We took out the old raspberry plants and dug the bed over three times to get rid of every last grass root we could find. Then we laid a new weedproof-fabric-and-woodchip path down one side of it, dug a trench along the top where it meets the next (derelict) plot, and put a border of weedproof fabric along the end of the plot too, so it should be much harder for new roots to find their way in.


I was keen to keep the area as permanent planting, since our three main rotation beds are working nicely now and perennial planting has benefits for the soil and wildlife as well as my workload! But I wanted to try some new fruits; I do like raspberries but I'm not a fan of the other usual berries and currants people tend to grow on allotments, and I fancied trying some new things I'd been hearing about. So our new fruit patch will feature... Japanese wineberries, Chilean guavas, and Cape gooseberries!

Botanist James Wong famously promotes a number of unusual crops, and his book 'Homegrown Revolution' encourages gardeners to ditch some of the 'old-fashioned' stuff we've been growing for generations but that is actually quite tricky in our climate (aubergines and cauliflowers, for example) in favour of more exotic crops that actually grow very easily here. I have only just bought the book this week, but the above fruits all feature in it - and I'm rather tempted by one or two others he recommends too - perhaps another year!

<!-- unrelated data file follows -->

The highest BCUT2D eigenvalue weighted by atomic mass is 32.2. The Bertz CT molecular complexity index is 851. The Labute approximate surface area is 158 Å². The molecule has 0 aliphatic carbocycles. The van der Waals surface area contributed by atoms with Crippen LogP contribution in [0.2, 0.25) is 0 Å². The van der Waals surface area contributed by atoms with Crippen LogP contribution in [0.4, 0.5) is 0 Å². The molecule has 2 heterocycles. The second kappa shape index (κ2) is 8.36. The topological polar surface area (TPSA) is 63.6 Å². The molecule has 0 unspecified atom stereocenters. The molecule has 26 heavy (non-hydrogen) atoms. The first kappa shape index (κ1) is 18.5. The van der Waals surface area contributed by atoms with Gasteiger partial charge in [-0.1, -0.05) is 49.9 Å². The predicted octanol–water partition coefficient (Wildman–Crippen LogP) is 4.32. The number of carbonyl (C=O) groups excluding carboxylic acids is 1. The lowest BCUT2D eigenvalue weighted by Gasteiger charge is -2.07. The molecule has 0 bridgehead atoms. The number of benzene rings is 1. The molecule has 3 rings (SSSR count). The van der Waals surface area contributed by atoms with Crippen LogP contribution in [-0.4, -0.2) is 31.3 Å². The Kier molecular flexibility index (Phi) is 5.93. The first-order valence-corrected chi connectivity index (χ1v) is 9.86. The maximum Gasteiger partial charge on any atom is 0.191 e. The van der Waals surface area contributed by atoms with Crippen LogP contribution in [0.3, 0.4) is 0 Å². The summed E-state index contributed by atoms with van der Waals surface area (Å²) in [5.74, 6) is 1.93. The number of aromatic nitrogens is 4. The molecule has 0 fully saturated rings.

EDIT: Whoops, the Japanese wineberry isn't in the book - I think I heard about it in a conversation about unusual crops which centred around the book and assumed it was.

Japanese wineberry is similar to raspberry but with striking red stems and lime-green leaves, and the fruits are surrounded by a spiny calyx that means birds don't usually go for them. It can handle a little bit of shade, so the shed shadow shouldn't bother it. I'm not really sure what its growing habit is going to be like - I'm kind of expecting it to be like a bramble! - but I am well prepared to train it up some canes if need be...


Chilean guavas are small berries that ripen in the winter on a rather attractive evergreen bush. I bought these plants nearly a year ago when I saw them on sale and they have been waiting patiently in pots at home until now! (I have two more in large containers at home too, from which I got just a few berries last year, though I think I picked them before they were ripe!)


Cape gooseberries (or Inca berries, or golden berries) are perhaps better known, and sometimes seen served at wedding receptions and posh restaurants, usually with smoked meats. The fruits are similar to tomatilloes, but sweet and golden yellow, and come in a papery husk. They're grown as an annual in this country, so it's not exactly permanent planting, but it also means I can change my mind easily and try a cocktail kiwi or something here next year instead if I like... I've sown the Cape gooseberry seeds at home (no seedlings yet...) and I'll plant them out here in June or so.

I'm not really sure how big these plants get so that's all I'm putting in for now, but I hope my alternative fruit patch will fill up some more in time. For the moment I've put in some biennial flowers too - foxgloves and wallflowers I had in pots at home - and I might just put in some perennial achillea or summer bulbs or something... The biennials should have been planted out in autumn really so I'm not sure how they'll get on, but the part-shaded spot behind the shed must be about perfect for foxgloves so I hope they will self-seed there and I'll keep a small patch of them going.


I'm very glad this troublesome corner is under control again, and I hope the trenched and covered edges will help it to stay that way!